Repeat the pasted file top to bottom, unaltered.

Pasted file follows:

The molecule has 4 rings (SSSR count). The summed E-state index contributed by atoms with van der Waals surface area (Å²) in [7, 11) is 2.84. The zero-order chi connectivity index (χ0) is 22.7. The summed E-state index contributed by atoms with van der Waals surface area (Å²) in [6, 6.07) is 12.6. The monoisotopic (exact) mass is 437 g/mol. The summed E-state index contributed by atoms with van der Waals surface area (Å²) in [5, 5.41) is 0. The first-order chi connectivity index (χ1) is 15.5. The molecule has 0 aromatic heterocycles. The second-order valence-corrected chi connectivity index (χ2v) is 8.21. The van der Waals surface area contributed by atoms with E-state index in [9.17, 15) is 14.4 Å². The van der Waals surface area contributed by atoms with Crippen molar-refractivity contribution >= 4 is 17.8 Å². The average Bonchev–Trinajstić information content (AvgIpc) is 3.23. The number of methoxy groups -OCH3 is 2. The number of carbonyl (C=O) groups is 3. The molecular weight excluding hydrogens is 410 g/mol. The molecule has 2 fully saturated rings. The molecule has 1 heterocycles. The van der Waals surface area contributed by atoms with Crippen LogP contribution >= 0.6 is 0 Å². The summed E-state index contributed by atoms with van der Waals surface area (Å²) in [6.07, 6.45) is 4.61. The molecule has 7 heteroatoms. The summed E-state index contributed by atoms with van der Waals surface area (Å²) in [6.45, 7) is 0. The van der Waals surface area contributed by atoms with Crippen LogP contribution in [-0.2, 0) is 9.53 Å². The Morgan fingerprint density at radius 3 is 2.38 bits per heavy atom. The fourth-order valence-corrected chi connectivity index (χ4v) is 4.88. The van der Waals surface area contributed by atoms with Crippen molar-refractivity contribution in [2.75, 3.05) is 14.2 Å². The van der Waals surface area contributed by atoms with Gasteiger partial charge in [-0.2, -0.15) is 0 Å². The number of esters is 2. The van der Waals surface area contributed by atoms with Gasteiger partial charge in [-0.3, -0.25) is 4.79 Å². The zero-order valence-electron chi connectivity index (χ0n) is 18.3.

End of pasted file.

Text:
The molecule has 4 rings (SSSR count). The summed E-state index contributed by atoms with van der Waals surface area (Å²) in [7, 11) is 2.84. The zero-order chi connectivity index (χ0) is 22.7. The summed E-state index contributed by atoms with van der Waals surface area (Å²) in [6, 6.07) is 12.6. The monoisotopic (exact) mass is 437 g/mol. The summed E-state index contributed by atoms with van der Waals surface area (Å²) in [5, 5.41) is 0. The first-order chi connectivity index (χ1) is 15.5. The molecule has 0 aromatic heterocycles. The second-order valence-corrected chi connectivity index (χ2v) is 8.21. The van der Waals surface area contributed by atoms with E-state index in [9.17, 15) is 14.4 Å². The van der Waals surface area contributed by atoms with Crippen molar-refractivity contribution >= 4 is 17.8 Å². The average Bonchev–Trinajstić information content (AvgIpc) is 3.23. The number of methoxy groups -OCH3 is 2. The number of carbonyl (C=O) groups is 3. The molecular weight excluding hydrogens is 410 g/mol. The molecule has 2 fully saturated rings. The molecule has 1 heterocycles. The van der Waals surface area contributed by atoms with Crippen LogP contribution >= 0.6 is 0 Å². The summed E-state index contributed by atoms with van der Waals surface area (Å²) in [6.07, 6.45) is 4.61. The molecule has 7 heteroatoms. The summed E-state index contributed by atoms with van der Waals surface area (Å²) in [6.45, 7) is 0. The van der Waals surface area contributed by atoms with Crippen LogP contribution in [-0.2, 0) is 9.53 Å². The Morgan fingerprint density at radius 3 is 2.38 bits per heavy atom. The fourth-order valence-corrected chi connectivity index (χ4v) is 4.88. The van der Waals surface area contributed by atoms with Crippen molar-refractivity contribution in [2.75, 3.05) is 14.2 Å². The van der Waals surface area contributed by atoms with Gasteiger partial charge in [-0.2, -0.15) is 0 Å². The number of esters is 2. The van der Waals surface area contributed by atoms with Gasteiger partial charge in [-0.3, -0.25) is 4.79 Å². The zero-order valence-electron chi connectivity index (χ0n) is 18.3.